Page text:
Watch the Carbon Sponge pitch video then learn more about the project in their own words below:
Carbon Sponge started in 2018 with a question: what could carbon farming look like in New York City and how can anyone track the increase or decrease of carbon in soil over time?
Carbon sequestration in soil as a means to mitigate climate change and improve soil health has become newsworthy lately; even President Biden has called upon farmers to lead the way in offsetting greenhouse gas emissions through regenerative agriculture techniques. But what can we do in the city?
According to the New York City Soil Survey, 36.2% of NYC is already covered by soil and this does not include rooftop gardens. NYC is home to over 550 community gardens and another 700 gardens and three urban farms in NYC public housing. Carbon Sponge is a group of artists, scientists, agroecologists, community gardeners and educators based in NYC dedicated to participatory science and transparency in research as well as using art to engage broad audiences.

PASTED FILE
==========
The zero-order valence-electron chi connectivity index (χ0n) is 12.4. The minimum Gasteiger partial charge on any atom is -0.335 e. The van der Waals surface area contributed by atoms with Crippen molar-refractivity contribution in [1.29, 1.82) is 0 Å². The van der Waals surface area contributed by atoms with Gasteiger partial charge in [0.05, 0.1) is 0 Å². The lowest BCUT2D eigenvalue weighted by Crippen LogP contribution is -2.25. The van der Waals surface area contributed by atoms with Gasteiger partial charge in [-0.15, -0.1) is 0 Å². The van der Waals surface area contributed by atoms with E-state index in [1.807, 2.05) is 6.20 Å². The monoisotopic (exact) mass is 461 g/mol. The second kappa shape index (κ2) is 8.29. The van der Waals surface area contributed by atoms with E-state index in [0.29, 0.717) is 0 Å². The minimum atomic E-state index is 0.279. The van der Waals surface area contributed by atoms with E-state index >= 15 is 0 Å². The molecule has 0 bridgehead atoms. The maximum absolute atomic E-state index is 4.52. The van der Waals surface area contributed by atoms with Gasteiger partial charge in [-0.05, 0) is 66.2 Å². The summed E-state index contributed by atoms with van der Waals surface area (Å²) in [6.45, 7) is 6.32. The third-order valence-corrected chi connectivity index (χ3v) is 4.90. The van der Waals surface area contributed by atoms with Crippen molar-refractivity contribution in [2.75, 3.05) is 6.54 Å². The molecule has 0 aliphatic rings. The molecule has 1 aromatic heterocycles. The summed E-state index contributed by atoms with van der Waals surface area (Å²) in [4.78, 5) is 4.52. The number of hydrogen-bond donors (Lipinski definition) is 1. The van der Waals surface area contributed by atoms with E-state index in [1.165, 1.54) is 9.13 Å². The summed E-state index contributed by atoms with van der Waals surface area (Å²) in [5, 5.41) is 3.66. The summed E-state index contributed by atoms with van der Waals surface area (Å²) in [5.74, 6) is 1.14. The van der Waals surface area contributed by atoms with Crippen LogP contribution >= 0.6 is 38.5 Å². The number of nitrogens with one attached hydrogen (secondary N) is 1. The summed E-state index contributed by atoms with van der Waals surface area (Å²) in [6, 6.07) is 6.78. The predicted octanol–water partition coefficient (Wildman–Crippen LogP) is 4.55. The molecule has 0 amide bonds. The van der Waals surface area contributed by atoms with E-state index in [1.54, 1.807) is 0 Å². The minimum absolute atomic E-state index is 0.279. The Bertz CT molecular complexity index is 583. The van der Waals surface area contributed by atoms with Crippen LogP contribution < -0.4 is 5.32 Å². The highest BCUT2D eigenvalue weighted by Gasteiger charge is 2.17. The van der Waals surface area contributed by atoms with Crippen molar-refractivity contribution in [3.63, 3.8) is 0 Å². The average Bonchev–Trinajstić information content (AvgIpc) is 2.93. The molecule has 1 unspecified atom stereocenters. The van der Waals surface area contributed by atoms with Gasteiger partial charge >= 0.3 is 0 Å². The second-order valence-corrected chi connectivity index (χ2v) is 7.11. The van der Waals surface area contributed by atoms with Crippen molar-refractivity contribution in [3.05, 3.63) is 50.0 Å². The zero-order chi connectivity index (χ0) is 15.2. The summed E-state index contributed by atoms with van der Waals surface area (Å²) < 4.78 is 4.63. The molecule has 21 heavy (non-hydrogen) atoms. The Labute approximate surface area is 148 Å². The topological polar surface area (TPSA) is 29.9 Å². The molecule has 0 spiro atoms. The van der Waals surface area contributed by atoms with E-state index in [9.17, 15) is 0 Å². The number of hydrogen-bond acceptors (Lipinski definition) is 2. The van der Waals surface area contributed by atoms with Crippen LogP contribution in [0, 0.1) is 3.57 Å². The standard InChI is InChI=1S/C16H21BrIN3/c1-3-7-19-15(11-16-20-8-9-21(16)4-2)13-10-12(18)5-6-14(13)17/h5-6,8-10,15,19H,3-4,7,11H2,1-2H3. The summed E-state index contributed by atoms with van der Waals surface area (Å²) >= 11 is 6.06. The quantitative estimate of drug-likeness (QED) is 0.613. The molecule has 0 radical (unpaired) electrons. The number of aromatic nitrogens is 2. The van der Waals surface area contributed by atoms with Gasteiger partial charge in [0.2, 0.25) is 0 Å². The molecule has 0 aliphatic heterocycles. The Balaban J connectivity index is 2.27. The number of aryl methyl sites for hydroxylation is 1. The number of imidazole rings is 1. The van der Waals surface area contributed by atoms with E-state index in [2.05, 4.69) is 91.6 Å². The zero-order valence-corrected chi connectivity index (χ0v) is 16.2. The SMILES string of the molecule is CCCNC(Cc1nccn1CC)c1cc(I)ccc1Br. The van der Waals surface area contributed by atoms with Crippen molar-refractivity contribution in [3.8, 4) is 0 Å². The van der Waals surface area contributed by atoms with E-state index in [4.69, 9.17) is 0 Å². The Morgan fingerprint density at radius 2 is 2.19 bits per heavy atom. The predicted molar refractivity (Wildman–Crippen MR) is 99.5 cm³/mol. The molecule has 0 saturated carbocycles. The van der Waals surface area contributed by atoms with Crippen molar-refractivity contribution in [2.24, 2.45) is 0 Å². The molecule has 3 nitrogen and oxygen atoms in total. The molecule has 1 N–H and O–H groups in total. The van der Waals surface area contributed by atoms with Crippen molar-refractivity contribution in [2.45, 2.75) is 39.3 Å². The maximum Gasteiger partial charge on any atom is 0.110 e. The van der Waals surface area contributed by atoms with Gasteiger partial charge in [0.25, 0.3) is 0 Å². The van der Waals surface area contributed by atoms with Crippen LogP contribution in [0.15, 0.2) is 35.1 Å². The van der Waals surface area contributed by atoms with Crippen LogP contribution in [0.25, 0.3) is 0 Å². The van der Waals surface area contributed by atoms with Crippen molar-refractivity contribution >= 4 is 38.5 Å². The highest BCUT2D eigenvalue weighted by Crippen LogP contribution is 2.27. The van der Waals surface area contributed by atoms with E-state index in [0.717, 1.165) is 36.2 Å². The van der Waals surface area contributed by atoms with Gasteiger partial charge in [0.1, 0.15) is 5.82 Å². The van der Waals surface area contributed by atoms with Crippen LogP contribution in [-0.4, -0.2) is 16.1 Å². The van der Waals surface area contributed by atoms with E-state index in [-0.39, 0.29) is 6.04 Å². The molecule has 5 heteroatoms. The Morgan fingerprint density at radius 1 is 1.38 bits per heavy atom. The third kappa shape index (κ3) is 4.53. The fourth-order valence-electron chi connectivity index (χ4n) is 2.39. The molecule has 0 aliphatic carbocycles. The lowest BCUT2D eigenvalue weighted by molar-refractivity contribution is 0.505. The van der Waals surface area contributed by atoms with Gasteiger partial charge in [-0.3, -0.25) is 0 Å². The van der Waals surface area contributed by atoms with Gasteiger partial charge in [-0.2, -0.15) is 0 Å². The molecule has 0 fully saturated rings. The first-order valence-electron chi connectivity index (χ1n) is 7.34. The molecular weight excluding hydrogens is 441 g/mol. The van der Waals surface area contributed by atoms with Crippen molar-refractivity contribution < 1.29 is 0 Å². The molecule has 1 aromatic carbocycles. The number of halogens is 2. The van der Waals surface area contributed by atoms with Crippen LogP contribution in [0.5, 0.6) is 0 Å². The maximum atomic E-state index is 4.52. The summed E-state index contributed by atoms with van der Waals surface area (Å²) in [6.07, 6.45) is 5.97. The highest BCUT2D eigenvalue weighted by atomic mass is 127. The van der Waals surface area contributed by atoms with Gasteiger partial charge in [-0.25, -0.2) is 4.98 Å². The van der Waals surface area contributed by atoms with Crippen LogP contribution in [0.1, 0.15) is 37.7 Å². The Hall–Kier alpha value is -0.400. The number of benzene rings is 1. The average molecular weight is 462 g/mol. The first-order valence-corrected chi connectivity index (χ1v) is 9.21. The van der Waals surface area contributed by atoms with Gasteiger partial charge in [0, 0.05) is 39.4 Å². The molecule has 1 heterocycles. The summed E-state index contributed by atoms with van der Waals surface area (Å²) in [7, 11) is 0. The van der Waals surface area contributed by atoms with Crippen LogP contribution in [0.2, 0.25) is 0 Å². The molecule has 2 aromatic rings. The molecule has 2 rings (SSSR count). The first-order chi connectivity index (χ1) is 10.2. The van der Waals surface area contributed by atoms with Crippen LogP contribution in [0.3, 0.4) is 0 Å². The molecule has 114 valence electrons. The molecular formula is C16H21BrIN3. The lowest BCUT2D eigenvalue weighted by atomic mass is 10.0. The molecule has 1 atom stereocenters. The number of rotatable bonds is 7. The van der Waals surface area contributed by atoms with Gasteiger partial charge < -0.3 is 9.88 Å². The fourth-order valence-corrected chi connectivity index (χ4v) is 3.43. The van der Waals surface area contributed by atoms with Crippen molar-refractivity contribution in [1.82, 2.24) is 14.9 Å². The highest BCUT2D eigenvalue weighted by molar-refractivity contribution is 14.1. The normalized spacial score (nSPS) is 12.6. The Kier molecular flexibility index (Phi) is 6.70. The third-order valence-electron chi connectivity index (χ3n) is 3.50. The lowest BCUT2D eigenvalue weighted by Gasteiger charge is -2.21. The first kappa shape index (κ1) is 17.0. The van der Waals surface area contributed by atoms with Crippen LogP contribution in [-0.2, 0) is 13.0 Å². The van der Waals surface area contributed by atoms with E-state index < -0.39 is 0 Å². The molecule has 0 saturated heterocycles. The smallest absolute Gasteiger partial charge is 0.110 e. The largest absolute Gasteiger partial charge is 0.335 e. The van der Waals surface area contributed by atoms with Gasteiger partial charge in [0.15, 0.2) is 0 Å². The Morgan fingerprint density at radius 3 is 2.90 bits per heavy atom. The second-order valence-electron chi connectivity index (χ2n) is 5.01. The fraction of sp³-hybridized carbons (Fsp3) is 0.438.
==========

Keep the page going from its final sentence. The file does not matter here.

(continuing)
We established a pilot Carbon Sponge garden in 2018 at the New York Hall of Science to study how various plant combinations and cultivation techniques can impact the amount of carbon retained in urban soil over time. This is in partnership with CUNY Grad Center's Advanced Science Research Center. Simultaneously, we are developing a kit to allow anybody to get an easy, quick and affordable read on carbon in soil. We have led workshops, tours, museum demonstrations and more to share our work and bring people into the conversation. We built a second pilot at Pioneer Works in Brooklyn in 2019 and tested the kit with five existing green spaces in 2020, forming a network of carbon farming land stewards throughout the city.
The Awesome Foundation grant will be used to purchase necessary materials to expand our pilot to include two new NYC community sites in 2021!
Funded by New York City, NY (April 2021)